Medical school applications hit an all-time high in 2021, and the Covid-19 pandemic is likely among the driving factors that explains why. In 2021, more than 62,000 people applied to medical school—a 17.8% jump from the previous year, according to data from the Association of American Medical Colleges (AAMC).
Will earning a master’s degree in public health help me get into med school?BY Sydney LakeApril 25, 2022, 1:22 PM
But more applicants equals more competition. The 2021 application year also saw an overall acceptance rate to medical school of just 6.3%, according to statistics reported by Accepted, an admissions consultancy.
Applying to medical school has always been competitive, but with so many more applicants and fewer spots for admission, future doctors are trying to get a leg up on their peers. Some aspiring medical students are first earning a master’s degree in public health (MPH) to give themselves a competitive edge in the admissions process.
Fortune sat down with Herman “Flash” Gordon, a former professor at the University of Arizona College of Medicine, where he chaired the admissions committee, to find out whether earning an MPH degree paves a smoother path into medical school. Gordon now serves as an admissions adviser at Accepted to medical school applicants.
Fortune: Why is earning an MPH valuable?
Gordon: We had a number of MPH graduates and I really enjoyed teaching them. And I think it’s because an MPH teaches students to see the big picture. This is becoming more and more important in American medicine—this concept of treating the whole patient. It has lots of historical roots, but it’s becoming mainstream I’d say during the last decade.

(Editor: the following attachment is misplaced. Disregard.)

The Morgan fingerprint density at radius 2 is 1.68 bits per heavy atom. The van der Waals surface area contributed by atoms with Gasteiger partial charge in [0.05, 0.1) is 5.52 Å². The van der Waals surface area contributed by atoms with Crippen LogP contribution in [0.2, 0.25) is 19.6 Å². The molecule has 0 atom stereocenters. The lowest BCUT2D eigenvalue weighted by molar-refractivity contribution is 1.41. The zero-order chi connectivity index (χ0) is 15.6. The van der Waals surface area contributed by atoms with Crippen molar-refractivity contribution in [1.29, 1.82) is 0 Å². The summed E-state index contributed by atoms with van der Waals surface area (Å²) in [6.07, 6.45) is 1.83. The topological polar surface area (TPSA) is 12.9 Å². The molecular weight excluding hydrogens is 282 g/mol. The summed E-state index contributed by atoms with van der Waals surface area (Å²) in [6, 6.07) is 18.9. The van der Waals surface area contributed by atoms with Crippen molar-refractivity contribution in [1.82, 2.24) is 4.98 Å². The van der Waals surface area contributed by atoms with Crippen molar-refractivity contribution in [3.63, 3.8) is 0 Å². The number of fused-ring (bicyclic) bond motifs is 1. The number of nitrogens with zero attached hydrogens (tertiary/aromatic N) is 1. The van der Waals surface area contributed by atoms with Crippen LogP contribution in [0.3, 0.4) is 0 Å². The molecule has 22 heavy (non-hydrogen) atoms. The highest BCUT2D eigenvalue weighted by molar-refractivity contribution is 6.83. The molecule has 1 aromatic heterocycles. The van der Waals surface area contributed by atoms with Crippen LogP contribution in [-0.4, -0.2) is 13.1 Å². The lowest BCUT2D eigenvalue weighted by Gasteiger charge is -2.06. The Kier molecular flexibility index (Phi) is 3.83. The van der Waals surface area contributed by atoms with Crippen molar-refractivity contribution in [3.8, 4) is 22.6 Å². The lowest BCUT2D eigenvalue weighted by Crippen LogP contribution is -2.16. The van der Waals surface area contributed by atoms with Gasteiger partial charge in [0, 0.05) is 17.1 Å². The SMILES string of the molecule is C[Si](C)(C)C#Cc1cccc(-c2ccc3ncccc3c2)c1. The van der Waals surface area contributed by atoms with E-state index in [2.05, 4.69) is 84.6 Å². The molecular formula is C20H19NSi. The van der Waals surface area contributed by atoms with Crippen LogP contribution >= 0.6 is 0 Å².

And so the MPH students come in and they instantly think about the living conditions, the community, all of these other considerations that go beyond just treating the symptoms. And it’s really healthy to do that.
The way that modern medical education works is there’s a lot of group learning, and so having those MPH students as part of your class helps to teach the other students this way of thinking about medicine. Public health is public. It’s [about] trying to see the whole picture of the community, but even so, it helps to have that view in treating the individual patient. So it works at both levels, and I think that that’s something that throughout medicine is trying to be taught to students today. So I am personally very in favor of recruiting MPH students into med school.
There are some programs, like the University of Miami, where they’re offering combined MD [doctor of medicine] and MPH degrees, and it’s just a four-year program. You get an MPH alongside your MD—you don’t spend any extra time doing it. I think that speaks to this desire to have that kind of thinking in practice in doctors.
Fortune: Will earning an MPH help you get into med school?
Gordon: To a certain extent that can work. It really depends on the person. I wouldn’t tell someone, ‘Oh just go get an MPH to help you get into med school.’ It’s if it makes sense for you. If this is something that you want to make part of your longer-term career, then absolutely it will be a benefit to you as a doctor in the future, and along the way it’s walking the talk.
If you’re going to talk about desiring to participate in public health as part of your career in your application, then there you go. You’ve got the credentials to say that with the MPH. But if it’s checking off a box and figuring, ‘Oh this is a quick path into med school,’ I would not recommend it.
Fortune: But aren’t med school admissions so much more competitive now since COVID-19?